What’s this we spy? After all the so-called ‘iPad killers’ that have come and gone, surely this is not an actual threat to Apple’s dominance in the tablet market. Surely not.
After enjoying unrivalled success with its Kindle reader, online retail giant Amazon has extended its reach into the consumer electronics sector by unveiling its own take on the increasingly popular tablet computer.
Officially announced yesterday during an Amazon media event, the Quanta-made Kindle Fire sports a 7.0-inch full colour capacitive display (1024x600) with IPS technology, is powered by a dual-core OMAP 4 processor, and offers 8GBs of data storage.
According to Amazon, that 8GBs should be spacious enough to hold 80 software apps along with 10 movies, or 800 music tracks, or 6,000 digital books. We’re a bit perplexed as to why there’s no allowance for memory expansion via microSD.
Other contributing aspects include Wi-Fi connectivity (802.11b/g/n), support for USB 2.0, a cloud-accelerated Web browser called Amazon Silk, and a year’s free membership to Amazon Prime. Access to speedy 3G networking is not currently an option.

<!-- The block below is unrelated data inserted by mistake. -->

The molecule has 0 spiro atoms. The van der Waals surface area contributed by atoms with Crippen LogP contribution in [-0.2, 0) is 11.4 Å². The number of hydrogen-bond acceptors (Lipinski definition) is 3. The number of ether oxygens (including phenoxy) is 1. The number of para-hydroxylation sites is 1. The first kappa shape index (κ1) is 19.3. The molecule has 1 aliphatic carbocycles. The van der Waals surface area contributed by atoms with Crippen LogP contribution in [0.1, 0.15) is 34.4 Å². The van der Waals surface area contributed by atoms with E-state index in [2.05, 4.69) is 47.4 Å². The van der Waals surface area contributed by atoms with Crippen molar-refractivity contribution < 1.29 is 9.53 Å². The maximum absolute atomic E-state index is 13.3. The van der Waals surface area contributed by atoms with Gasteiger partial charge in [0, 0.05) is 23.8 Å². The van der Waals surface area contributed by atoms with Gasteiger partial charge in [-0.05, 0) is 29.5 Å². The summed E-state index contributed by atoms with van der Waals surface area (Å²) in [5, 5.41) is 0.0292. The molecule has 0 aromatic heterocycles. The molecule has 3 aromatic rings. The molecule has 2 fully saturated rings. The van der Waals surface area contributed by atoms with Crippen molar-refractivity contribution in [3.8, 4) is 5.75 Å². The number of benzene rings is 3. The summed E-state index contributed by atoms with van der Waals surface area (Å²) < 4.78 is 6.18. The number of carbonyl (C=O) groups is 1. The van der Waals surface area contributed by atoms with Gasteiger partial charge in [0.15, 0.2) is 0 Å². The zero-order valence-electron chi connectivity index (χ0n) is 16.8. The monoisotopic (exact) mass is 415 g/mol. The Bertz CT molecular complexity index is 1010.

Unlike other—more muscular—tablets, the Kindle Fire does not currently support the optimised version 3.0 of Google Android (a.k.a. Honeycomb) and instead runs on Amazon’s specially modified take on version 2.3 (a.k.a. Gingerbread).
Clearly keen to ‘big-up’ the Kindle Fire, which costs a tantalising low $199 USD, Amazon founder and chief executive Jeff Bezo has lauded it as “an incredible achievement” and a premium product “at a non-premium price”.
Yet, while a fairly warm welcome from industry analysts suggests Amazon’s virgin foray into the tablet arena will indeed help drive sales of Android devices, it’s not expected to mount a serious challenge against Apple’s iPad.
We’ll know exactly how much pull Amazon’s Kindle Fire has with the buying public when it launches on November 15.